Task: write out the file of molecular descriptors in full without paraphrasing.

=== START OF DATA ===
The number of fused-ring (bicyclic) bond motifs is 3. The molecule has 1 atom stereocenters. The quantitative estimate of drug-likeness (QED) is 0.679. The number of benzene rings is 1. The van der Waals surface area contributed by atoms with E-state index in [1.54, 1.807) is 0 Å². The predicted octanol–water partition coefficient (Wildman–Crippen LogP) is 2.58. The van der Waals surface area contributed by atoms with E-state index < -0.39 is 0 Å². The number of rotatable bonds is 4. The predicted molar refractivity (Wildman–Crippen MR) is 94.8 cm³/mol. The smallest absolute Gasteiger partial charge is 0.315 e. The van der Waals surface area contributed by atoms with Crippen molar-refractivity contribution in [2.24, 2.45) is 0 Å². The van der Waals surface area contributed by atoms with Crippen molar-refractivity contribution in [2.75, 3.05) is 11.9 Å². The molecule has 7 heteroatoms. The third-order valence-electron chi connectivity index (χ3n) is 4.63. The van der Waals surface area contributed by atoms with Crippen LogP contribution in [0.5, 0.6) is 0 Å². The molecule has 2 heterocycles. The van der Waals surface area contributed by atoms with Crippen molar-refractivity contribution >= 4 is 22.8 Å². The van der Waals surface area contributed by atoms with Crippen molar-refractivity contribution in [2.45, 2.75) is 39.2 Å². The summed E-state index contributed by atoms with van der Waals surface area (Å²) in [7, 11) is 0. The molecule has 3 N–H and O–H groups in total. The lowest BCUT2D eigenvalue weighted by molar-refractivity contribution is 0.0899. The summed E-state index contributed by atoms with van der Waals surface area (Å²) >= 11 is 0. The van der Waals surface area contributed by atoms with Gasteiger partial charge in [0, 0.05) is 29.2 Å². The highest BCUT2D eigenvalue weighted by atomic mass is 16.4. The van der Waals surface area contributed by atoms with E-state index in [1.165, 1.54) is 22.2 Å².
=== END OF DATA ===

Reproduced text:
The number of fused-ring (bicyclic) bond motifs is 3. The molecule has 1 atom stereocenters. The quantitative estimate of drug-likeness (QED) is 0.679. The number of benzene rings is 1. The van der Waals surface area contributed by atoms with E-state index in [1.54, 1.807) is 0 Å². The predicted octanol–water partition coefficient (Wildman–Crippen LogP) is 2.58. The van der Waals surface area contributed by atoms with E-state index < -0.39 is 0 Å². The number of rotatable bonds is 4. The predicted molar refractivity (Wildman–Crippen MR) is 94.8 cm³/mol. The smallest absolute Gasteiger partial charge is 0.315 e. The van der Waals surface area contributed by atoms with Crippen molar-refractivity contribution in [2.24, 2.45) is 0 Å². The van der Waals surface area contributed by atoms with Crippen molar-refractivity contribution in [2.75, 3.05) is 11.9 Å². The molecule has 7 heteroatoms. The third-order valence-electron chi connectivity index (χ3n) is 4.63. The van der Waals surface area contributed by atoms with Crippen LogP contribution in [0.5, 0.6) is 0 Å². The molecule has 2 heterocycles. The van der Waals surface area contributed by atoms with Crippen molar-refractivity contribution >= 4 is 22.8 Å². The van der Waals surface area contributed by atoms with Crippen molar-refractivity contribution in [2.45, 2.75) is 39.2 Å². The summed E-state index contributed by atoms with van der Waals surface area (Å²) in [7, 11) is 0. The molecule has 3 N–H and O–H groups in total. The lowest BCUT2D eigenvalue weighted by molar-refractivity contribution is 0.0899. The summed E-state index contributed by atoms with van der Waals surface area (Å²) >= 11 is 0. The van der Waals surface area contributed by atoms with Gasteiger partial charge in [0, 0.05) is 29.2 Å². The highest BCUT2D eigenvalue weighted by atomic mass is 16.4. The van der Waals surface area contributed by atoms with E-state index in [1.165, 1.54) is 22.2 Å².